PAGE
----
Based on current costs and capabilities of the Moto X, I’ll likely keep this combo for quite a while. I’m hoping that they will continue to roll out new Android OS updates to the phone, so its life can be extended. Overall, saving cash and satisfied. Republic Wireless For The Win.
Posted: February 26th, 2012 | Author: dave m. | Filed under: events, local, photography, social, technospiel | No Comments »
Jack Neely of NCSU OIT group has put on a Free and Open Source Software fair each year for the past four years. This year I was fortunate enough to join them. It was a fun day and I was happy to meet other folks interested in Linux and such things, while catching up with some old TriLUG’gers that I don’t get to see very often. They even let me give a talk! 🙂
Click the image above, or on the Documents link up top, to get to the presentation materials. I also got to take some photos and put them on Flickr. See y’all next year!
Posted: December 26th, 2011 | Author: dave m. | Filed under: computers, technospiel | 1 Comment »
Recently I got a nice, new Dell Vostro laptop and wanted to upgrade the standard 250GB hard drive to a 500GB one. I wanted to take the disk image as it existed and clone it to the larger hard drive. This simple task was a bit harder to execute than one might think.
I went Googling on this topic and found a few software recommendations. The top hits included Paragon Backup & Recovery Free, Macrium Reflect Free, and EaseUS Todo Backup. Based upon positive reviews, I tried them one-by-one.
At first, I tried Backup & Recovery Free, but it wouldn’t install on Windows 7. Then I tried Macrium Reflect Free and it said the clone completed successfully. When the disks were swapped, Windows 7 would not boot. I used the Windows backup image (made by Dell Backup and Recovery Manager software) to repair that cloned image, but when it finally did boot properly, the fingerprint reader software wasn’t working and the OS gave several errors while running.
Getting desperate, I did another build directly from the Windows 7 backup/restore media. This worked, but again the fingerprint reader software was not present. Annoying!
Choose "Disk clone" from the Home menu
So I downloaded EaseUS Todo Backup 3.5 software and ran a Sector by sector clone with the source disk in the laptop and destination disk in an external bay. This completed successfully, but then the disk wouldn’t boot when it was installed into the laptop. The Sector by sector option also did not allow me to expand to the full usage of the newer, larger disk.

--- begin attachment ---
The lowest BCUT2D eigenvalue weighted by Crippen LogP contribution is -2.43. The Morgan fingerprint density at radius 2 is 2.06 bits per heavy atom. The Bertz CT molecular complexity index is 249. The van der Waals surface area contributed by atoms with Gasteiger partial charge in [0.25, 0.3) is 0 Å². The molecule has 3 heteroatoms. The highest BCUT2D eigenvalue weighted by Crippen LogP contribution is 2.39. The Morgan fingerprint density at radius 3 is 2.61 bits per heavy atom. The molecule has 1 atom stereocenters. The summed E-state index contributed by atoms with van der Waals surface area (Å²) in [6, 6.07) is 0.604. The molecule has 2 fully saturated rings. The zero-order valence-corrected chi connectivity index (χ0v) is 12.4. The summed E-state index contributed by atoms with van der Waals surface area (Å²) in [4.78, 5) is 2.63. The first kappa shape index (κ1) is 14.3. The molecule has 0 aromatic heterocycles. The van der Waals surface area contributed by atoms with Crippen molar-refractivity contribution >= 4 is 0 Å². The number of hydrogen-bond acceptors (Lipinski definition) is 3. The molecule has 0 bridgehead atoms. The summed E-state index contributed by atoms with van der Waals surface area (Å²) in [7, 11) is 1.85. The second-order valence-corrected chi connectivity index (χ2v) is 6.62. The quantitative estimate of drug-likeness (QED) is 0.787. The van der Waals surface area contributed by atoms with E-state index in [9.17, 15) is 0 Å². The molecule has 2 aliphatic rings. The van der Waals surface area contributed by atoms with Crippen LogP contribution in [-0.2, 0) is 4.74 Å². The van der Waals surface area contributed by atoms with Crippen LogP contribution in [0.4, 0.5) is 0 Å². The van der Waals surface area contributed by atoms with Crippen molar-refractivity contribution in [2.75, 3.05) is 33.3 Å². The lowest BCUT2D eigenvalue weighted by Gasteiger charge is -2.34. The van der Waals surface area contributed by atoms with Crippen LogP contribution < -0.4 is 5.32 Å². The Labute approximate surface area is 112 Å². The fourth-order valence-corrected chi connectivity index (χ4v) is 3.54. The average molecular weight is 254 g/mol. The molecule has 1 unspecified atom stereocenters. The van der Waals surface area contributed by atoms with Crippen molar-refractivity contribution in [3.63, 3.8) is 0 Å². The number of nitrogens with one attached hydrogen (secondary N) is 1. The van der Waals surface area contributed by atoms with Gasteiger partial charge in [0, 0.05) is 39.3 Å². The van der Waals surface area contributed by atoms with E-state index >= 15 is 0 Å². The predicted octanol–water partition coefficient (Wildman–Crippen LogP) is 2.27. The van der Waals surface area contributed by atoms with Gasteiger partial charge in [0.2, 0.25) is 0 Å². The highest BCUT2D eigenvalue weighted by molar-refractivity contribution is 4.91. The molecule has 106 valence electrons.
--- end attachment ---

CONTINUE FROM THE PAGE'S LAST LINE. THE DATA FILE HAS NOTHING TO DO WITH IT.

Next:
Select source & destination disks, uncheck Sector by sector clone
As an absolute last attempt before going to Linux, I left the 500 GB drive in the laptop, and used the EaseUS Todo Backup software to clone from the smaller hard drive in an external drive cage. This time I did not select Sector by sector clone and it allowed me to grow the final partition on the newer drive to use all the disk space. This clone completed successfully and the system booted. It seems this final approach worked the best.
Verify settings, drag slider to use full disk, and click Proceed
After several days of testing, everything appears to be working fine. No Windows OS errors, system updates have been successful and system restore point snapshotting is working properly. So I’m finally happy with this end result. This process took way too long and involved too many mistakes. Hope this write up helps you!
If you have advice on ways to improve this process, such as newer/better software to use or other tips, then please leave a comment.
Posted: January 29th, 2008 | Author: dave m. | Filed under: events, technospiel | 1 Comment »
The certificate granting branch of the SANS Institute, GIAC, just reached two important milestones. The first one was attaining ISO certification, which I’m not sure about, but I think it means that if an airline pilot has a heart attack and they need someone to fill in, then they will let me safely land the plane. The second big deal was that there are now over 20,000 of us. Twenty-thousand elite hacker, plane flying super geniuses who are all out there protecting your data from that evil CATS character.
“What’s a GIAC?” you may be asking. I wasn’t sure so I had to go look it up myself. Just kidding! If I learned one thing from my GSEC class (and I did) it was what GIAC stands for.
GIAC (pronounced Gee-ACK) = Global Information Assurance Certification
GSEC (pronounced Gee-SEC) = GIAC Security Essentials Certification
I guess they would call that second one a recursive acronym. If you have any idea what ‘recursive’ means. Anyway, this is all good news for SANS (Steven Northcutt) and GIAC (Jeff Frisk). It is good news for me, too, because in 100 years, employers in the technology realm will know what GIAC stands for.
You see, there is this other “certification” (if you can call it that) named CISSP. I have no idea what that stands for either, but it has one more letter in it. This obviously means something really really good to hiring managers because everyone I’ve ever known who got a really awesome job has “CISSP” after their name. I’m sure a simple Google search could unearth this mystery, but honestly who has that kind of time?